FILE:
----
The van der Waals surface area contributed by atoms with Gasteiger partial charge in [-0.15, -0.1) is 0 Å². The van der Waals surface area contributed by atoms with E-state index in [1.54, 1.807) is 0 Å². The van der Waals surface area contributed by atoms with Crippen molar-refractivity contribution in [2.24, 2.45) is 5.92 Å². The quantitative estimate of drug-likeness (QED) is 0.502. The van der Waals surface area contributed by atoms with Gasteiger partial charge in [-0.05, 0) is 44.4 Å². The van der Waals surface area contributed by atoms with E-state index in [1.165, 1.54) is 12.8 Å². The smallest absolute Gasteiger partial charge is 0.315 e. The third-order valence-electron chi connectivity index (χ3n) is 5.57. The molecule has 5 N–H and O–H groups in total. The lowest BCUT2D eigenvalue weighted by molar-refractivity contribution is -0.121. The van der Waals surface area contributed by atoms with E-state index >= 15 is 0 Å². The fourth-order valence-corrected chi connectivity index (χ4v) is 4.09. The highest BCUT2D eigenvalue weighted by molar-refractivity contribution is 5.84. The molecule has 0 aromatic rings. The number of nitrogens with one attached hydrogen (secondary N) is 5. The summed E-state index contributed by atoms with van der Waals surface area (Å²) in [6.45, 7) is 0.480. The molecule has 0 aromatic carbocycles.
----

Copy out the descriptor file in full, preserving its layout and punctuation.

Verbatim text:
The van der Waals surface area contributed by atoms with Gasteiger partial charge in [-0.15, -0.1) is 0 Å². The van der Waals surface area contributed by atoms with E-state index in [1.54, 1.807) is 0 Å². The van der Waals surface area contributed by atoms with Crippen molar-refractivity contribution in [2.24, 2.45) is 5.92 Å². The quantitative estimate of drug-likeness (QED) is 0.502. The van der Waals surface area contributed by atoms with Gasteiger partial charge in [-0.05, 0) is 44.4 Å². The van der Waals surface area contributed by atoms with E-state index in [1.165, 1.54) is 12.8 Å². The smallest absolute Gasteiger partial charge is 0.315 e. The third-order valence-electron chi connectivity index (χ3n) is 5.57. The molecule has 5 N–H and O–H groups in total. The lowest BCUT2D eigenvalue weighted by molar-refractivity contribution is -0.121. The van der Waals surface area contributed by atoms with E-state index >= 15 is 0 Å². The fourth-order valence-corrected chi connectivity index (χ4v) is 4.09. The highest BCUT2D eigenvalue weighted by molar-refractivity contribution is 5.84. The molecule has 0 aromatic rings. The number of nitrogens with one attached hydrogen (secondary N) is 5. The summed E-state index contributed by atoms with van der Waals surface area (Å²) in [6.45, 7) is 0.480. The molecule has 0 aromatic carbocycles.